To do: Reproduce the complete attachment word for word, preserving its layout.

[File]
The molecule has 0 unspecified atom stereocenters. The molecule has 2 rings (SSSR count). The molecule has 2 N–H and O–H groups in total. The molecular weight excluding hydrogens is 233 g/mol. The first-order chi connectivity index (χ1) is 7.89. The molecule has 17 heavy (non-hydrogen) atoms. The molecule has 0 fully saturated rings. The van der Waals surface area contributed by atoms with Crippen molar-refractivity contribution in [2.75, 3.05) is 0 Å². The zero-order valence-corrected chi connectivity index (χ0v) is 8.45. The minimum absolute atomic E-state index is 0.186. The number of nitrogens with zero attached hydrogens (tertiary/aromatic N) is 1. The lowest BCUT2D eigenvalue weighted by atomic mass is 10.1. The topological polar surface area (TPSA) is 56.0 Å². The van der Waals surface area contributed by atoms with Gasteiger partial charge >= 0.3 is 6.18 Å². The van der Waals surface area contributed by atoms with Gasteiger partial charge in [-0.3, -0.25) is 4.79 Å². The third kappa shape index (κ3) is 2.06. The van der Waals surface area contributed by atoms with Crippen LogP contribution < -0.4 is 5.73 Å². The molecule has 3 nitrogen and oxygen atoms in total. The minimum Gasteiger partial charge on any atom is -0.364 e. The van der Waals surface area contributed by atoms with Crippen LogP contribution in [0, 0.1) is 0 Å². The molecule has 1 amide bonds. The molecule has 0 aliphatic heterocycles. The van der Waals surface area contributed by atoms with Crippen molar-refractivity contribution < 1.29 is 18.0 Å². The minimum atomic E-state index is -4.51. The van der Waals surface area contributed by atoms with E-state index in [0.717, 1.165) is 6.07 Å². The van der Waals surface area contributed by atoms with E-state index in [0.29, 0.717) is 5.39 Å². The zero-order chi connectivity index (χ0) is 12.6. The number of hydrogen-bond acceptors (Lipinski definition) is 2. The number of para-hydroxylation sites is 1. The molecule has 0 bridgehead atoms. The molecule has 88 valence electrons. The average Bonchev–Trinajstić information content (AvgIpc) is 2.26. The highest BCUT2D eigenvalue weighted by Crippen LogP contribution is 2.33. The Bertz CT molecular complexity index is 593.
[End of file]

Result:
The molecule has 0 unspecified atom stereocenters. The molecule has 2 rings (SSSR count). The molecule has 2 N–H and O–H groups in total. The molecular weight excluding hydrogens is 233 g/mol. The first-order chi connectivity index (χ1) is 7.89. The molecule has 17 heavy (non-hydrogen) atoms. The molecule has 0 fully saturated rings. The van der Waals surface area contributed by atoms with Crippen molar-refractivity contribution in [2.75, 3.05) is 0 Å². The zero-order valence-corrected chi connectivity index (χ0v) is 8.45. The minimum absolute atomic E-state index is 0.186. The number of nitrogens with zero attached hydrogens (tertiary/aromatic N) is 1. The lowest BCUT2D eigenvalue weighted by atomic mass is 10.1. The topological polar surface area (TPSA) is 56.0 Å². The van der Waals surface area contributed by atoms with Gasteiger partial charge >= 0.3 is 6.18 Å². The van der Waals surface area contributed by atoms with Gasteiger partial charge in [-0.3, -0.25) is 4.79 Å². The third kappa shape index (κ3) is 2.06. The van der Waals surface area contributed by atoms with Crippen LogP contribution < -0.4 is 5.73 Å². The molecule has 3 nitrogen and oxygen atoms in total. The minimum Gasteiger partial charge on any atom is -0.364 e. The van der Waals surface area contributed by atoms with Crippen LogP contribution in [0, 0.1) is 0 Å². The molecule has 1 amide bonds. The molecule has 0 aliphatic heterocycles. The van der Waals surface area contributed by atoms with Crippen molar-refractivity contribution < 1.29 is 18.0 Å². The minimum atomic E-state index is -4.51. The van der Waals surface area contributed by atoms with E-state index in [0.717, 1.165) is 6.07 Å². The van der Waals surface area contributed by atoms with E-state index in [0.29, 0.717) is 5.39 Å². The zero-order chi connectivity index (χ0) is 12.6. The number of hydrogen-bond acceptors (Lipinski definition) is 2. The number of para-hydroxylation sites is 1. The molecule has 0 bridgehead atoms. The molecule has 88 valence electrons. The average Bonchev–Trinajstić information content (AvgIpc) is 2.26. The highest BCUT2D eigenvalue weighted by Crippen LogP contribution is 2.33. The Bertz CT molecular complexity index is 593.